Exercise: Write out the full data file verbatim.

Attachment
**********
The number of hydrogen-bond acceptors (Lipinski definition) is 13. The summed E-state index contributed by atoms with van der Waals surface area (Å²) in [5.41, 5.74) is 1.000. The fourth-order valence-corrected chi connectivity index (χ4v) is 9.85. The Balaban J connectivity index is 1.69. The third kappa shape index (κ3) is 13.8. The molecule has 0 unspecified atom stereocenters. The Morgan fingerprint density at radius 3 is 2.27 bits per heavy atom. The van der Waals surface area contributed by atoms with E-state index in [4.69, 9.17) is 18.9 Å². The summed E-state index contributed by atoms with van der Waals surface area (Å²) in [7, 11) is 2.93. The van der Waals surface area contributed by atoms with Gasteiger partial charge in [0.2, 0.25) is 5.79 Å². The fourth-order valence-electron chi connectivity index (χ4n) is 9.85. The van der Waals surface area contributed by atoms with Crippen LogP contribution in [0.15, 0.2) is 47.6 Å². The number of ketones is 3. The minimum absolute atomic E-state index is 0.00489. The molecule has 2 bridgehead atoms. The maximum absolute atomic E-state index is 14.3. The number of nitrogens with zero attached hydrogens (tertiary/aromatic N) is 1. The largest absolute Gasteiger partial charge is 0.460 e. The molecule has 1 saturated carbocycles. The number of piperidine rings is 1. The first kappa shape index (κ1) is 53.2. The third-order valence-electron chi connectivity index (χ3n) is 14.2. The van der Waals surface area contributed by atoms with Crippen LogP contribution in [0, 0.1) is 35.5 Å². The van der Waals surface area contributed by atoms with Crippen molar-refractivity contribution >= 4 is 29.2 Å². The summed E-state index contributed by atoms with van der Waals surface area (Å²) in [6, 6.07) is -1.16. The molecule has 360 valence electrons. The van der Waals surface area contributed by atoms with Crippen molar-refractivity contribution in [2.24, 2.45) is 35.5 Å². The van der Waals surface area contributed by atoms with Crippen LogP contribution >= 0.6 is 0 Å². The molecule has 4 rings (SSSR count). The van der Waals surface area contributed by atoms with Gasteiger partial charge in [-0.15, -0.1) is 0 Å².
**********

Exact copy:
The number of hydrogen-bond acceptors (Lipinski definition) is 13. The summed E-state index contributed by atoms with van der Waals surface area (Å²) in [5.41, 5.74) is 1.000. The fourth-order valence-corrected chi connectivity index (χ4v) is 9.85. The Balaban J connectivity index is 1.69. The third kappa shape index (κ3) is 13.8. The molecule has 0 unspecified atom stereocenters. The Morgan fingerprint density at radius 3 is 2.27 bits per heavy atom. The van der Waals surface area contributed by atoms with E-state index in [4.69, 9.17) is 18.9 Å². The summed E-state index contributed by atoms with van der Waals surface area (Å²) in [7, 11) is 2.93. The van der Waals surface area contributed by atoms with Gasteiger partial charge in [0.2, 0.25) is 5.79 Å². The fourth-order valence-electron chi connectivity index (χ4n) is 9.85. The van der Waals surface area contributed by atoms with Crippen LogP contribution in [0.15, 0.2) is 47.6 Å². The number of ketones is 3. The minimum absolute atomic E-state index is 0.00489. The molecule has 2 bridgehead atoms. The maximum absolute atomic E-state index is 14.3. The number of nitrogens with zero attached hydrogens (tertiary/aromatic N) is 1. The largest absolute Gasteiger partial charge is 0.460 e. The molecule has 1 saturated carbocycles. The number of piperidine rings is 1. The first kappa shape index (κ1) is 53.2. The third-order valence-electron chi connectivity index (χ3n) is 14.2. The van der Waals surface area contributed by atoms with Crippen LogP contribution in [0, 0.1) is 35.5 Å². The van der Waals surface area contributed by atoms with Crippen molar-refractivity contribution >= 4 is 29.2 Å². The summed E-state index contributed by atoms with van der Waals surface area (Å²) in [6, 6.07) is -1.16. The molecule has 360 valence electrons. The van der Waals surface area contributed by atoms with Crippen molar-refractivity contribution in [2.24, 2.45) is 35.5 Å². The van der Waals surface area contributed by atoms with Crippen LogP contribution >= 0.6 is 0 Å². The molecule has 4 rings (SSSR count). The van der Waals surface area contributed by atoms with Gasteiger partial charge in [-0.15, -0.1) is 0 Å².